A pair of pigeons white as the light of the summer sun burst from a pair of hands.
They spin around like falling leaves in the cold winter air before settling down outside their elaborate loft.
The pigeons, which are a breed known as Casanovas, are brothers, and they will play a key role in this month’s Texas Shootout, a large, North Texas pigeon race being held for the first time in Wise County at the home of C.L. and Patti Gage.“We use them as decoys,” said Kenny Kelley, an event organizer. “You throw them out, and they’ll land on the landing board to guide in the others.”
The brothers direct the incoming horde of racing pigeons that approach the red landing pad outside the loft. The loft itself is larger than a mobile home.
Once the pigeons land, like an incoming squadron of feathered dive bombers, they plunge one by one through a chute and into the loft. After a bit of feed, they’ll maneuver through the spotless loft, around a grated cage and settle into their pigeonholes until it’s time to take to the skies again.
For years the Shootout was held in Parker County. But when the creator of it died several years ago, Gage and Kelley started working to resurrect it and bring it to Wise County.
“We brought it here because there’s not another one in this part of the country,” Gage said. “It’s just good for the sport.”
The Gages spared no expense in hosting the affair. It’s attracted pigeon racers from way across the pond.“The fancy they’ve got here is world class,” said Bob Smith, one of five gentlemen from England who have pigeons participating in the race. “We’ve had a wonderful time and great hospitality.”
Smith has been to pigeon races from Barcelona to San Diego, and he said the set-up in Wise County is the best he’s ever seen.
“You can go all around the world and not find a set-up like this.”
The Texas Shootout covers three weekends: a 150-mile race was Jan. 12, a 250-mile race is today and it concludes with a 325-mile race Jan. 26.
“We hope the next two races are a success because the effort C.L. put into this deserves success,” Smith added.
After the birds are released at a greater and greater distance, the birds’ owners watch the return results from the “Cantina” on the Gage property. It’s like a sports bar, but for pigeon racers. A flat screen is connected to cameras inside the loft. As the pigeons return to the loft, tiny microchips attached to their legs signal their return time. The birds’ owners see the results from the comfort of the Cantina as the times are recorded into a computer.
Owner of the fastest birds look forward to generous payouts.The race has been a success so far. Gage said once they announced it, they filled up in less than two months. The first week’s 150-mile race featured 724 pigeons, of which 720 made it back to the loft. Who knows what happened to the missing four. They might have fallen victim to hawks, high-lines or hunters.
And how the pigeons find their way home on these long-distance treks through the sky remains a mystery.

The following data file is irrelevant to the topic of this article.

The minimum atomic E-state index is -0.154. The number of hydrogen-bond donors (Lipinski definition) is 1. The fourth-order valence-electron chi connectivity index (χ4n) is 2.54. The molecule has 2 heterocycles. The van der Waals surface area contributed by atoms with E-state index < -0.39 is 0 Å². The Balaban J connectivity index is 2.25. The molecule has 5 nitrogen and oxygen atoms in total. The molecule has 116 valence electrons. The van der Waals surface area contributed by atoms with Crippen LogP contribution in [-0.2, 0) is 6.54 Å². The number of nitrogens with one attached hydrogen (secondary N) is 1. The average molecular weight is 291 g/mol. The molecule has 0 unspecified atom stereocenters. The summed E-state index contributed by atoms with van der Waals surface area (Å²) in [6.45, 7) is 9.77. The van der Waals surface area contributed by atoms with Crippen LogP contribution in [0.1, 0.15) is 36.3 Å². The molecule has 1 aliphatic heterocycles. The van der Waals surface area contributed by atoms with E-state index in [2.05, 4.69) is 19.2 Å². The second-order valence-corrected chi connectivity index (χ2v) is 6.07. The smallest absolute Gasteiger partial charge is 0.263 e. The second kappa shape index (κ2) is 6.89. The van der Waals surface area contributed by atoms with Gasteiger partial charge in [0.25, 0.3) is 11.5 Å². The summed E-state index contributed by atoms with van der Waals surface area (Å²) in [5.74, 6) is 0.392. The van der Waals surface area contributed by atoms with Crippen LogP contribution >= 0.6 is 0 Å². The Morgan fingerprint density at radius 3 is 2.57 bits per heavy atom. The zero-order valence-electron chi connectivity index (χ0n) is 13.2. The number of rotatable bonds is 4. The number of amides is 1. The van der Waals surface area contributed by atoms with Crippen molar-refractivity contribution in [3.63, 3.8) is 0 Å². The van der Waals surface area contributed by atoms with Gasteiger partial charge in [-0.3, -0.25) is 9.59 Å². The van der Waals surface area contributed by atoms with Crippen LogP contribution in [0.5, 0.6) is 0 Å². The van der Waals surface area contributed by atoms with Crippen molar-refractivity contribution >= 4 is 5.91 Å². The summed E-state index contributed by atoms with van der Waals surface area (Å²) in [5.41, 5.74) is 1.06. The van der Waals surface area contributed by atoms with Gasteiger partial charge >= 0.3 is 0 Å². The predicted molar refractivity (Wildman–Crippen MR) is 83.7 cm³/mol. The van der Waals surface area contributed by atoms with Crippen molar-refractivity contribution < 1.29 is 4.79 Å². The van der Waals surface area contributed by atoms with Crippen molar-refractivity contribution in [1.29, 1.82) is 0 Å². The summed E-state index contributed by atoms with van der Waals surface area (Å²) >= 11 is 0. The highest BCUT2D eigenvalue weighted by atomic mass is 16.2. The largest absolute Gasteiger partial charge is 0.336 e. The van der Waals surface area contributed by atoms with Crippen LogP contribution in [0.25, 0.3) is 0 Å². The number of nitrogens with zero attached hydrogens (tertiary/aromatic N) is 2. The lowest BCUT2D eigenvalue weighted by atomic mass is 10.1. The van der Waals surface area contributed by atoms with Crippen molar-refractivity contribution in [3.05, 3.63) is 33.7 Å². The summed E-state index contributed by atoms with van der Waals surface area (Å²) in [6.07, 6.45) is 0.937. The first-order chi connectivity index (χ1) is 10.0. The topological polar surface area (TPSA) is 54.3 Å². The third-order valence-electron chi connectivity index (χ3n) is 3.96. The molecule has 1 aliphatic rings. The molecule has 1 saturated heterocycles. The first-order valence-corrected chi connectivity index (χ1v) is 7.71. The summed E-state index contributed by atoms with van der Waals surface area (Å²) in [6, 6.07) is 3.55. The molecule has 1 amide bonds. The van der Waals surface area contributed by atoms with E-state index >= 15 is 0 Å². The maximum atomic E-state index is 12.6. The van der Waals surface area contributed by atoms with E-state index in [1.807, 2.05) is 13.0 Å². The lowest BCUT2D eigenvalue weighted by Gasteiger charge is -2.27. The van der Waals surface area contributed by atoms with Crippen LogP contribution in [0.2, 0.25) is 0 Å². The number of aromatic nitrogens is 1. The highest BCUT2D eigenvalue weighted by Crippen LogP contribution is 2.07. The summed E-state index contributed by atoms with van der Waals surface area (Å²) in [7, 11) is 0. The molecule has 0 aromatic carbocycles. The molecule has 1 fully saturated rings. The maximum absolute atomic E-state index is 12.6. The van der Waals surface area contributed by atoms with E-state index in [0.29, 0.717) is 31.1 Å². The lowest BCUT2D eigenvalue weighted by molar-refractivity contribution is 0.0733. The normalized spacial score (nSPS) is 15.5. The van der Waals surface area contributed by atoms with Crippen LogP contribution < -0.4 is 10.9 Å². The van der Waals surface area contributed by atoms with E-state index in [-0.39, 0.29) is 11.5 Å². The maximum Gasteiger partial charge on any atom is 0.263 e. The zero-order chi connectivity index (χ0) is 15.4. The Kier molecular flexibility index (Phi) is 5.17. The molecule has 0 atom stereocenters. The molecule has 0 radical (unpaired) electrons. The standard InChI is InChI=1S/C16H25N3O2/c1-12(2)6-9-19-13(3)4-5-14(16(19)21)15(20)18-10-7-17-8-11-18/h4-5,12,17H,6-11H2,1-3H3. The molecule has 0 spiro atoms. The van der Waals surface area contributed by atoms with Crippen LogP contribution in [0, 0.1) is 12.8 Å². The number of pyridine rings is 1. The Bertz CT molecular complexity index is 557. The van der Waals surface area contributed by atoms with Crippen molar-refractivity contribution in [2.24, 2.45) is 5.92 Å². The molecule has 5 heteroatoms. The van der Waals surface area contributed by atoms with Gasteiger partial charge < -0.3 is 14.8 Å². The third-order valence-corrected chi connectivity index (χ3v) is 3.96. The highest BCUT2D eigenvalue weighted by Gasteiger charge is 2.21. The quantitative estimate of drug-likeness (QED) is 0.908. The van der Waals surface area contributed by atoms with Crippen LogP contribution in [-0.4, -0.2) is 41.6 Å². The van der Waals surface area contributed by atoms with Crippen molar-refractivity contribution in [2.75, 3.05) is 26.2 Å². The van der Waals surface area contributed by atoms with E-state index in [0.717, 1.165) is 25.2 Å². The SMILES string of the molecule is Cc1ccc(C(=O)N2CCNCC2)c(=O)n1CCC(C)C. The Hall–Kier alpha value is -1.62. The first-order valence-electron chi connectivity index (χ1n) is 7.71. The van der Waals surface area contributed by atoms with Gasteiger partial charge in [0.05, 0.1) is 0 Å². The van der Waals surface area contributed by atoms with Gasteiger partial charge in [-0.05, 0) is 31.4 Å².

“It’s just instinct to come home,” Kelley said. “No one knows how. If we figured it out, it wouldn’t be any fun any more.”
“The best universities in the United States can’t figure it out,” Smith said. “Not even researchers at Harvard can.”
To build up the stamina and speed of the birds requires breeding and training. You begin with one-mile flights from home, and the flights grow longer with each release.
On a short flight from a high hill overlooking oaks and prairie, cattle and gas wells, a cage of pigeons is released. After swerving high into the sky, gliding and beating their wings back to the loft, they begin a series of synchronized arcs and circles in the crystal Texas sky, just enjoying the gift of flight, until they begin landing on the pad. Directed by the Casanova decoys, they’re drawn like sailors to sirens to the loft. Hypnotic and melodic coos issue from within.
“They are the supreme athletes of the sky,” Smith said.
Some pigeons participate in races more than 700 miles in length.
“It’s a great sport for the kids,” Gage said. “It’s habit forming. But like everything else it’s a dying sport.”
Kelley said there were once 200 members in their North TEXAS pigeon racing group. It’s dwindled to less than 20. Gage has brought out Boy Scout troops to interest younger people in pigeon racing.
Smith said the sport is still widely popular in Europe. It holds a special place in the hearts of the English who used pigeons widely in World War II. A basket of pigeons would fly out with English bombers going into Germany. If a plane went down, the pigeons were released, carrying notes back home to England that men in a downed plane were in need of rescue.
“They saved lives,” Smith said. “Nine pigeons earned what is equivalent to the Medal of Honor.”
The queen herself has a royal loft of pigeons. But he’s also seen the numbers continue to go down as less and less youth participate.
“There are kids that suffer from nature deficit disorder,” Smith said. “Having children learn to take care of animals like a hamster or a pigeon improves their minds. It’s been shown to reverse the effects of attention deficit disorder.”
Gage plans to grow the Texas Shootout even more in the coming years. And maybe, along the way, draw increased attention to the sport.
Learn more at www.texasshootout.net.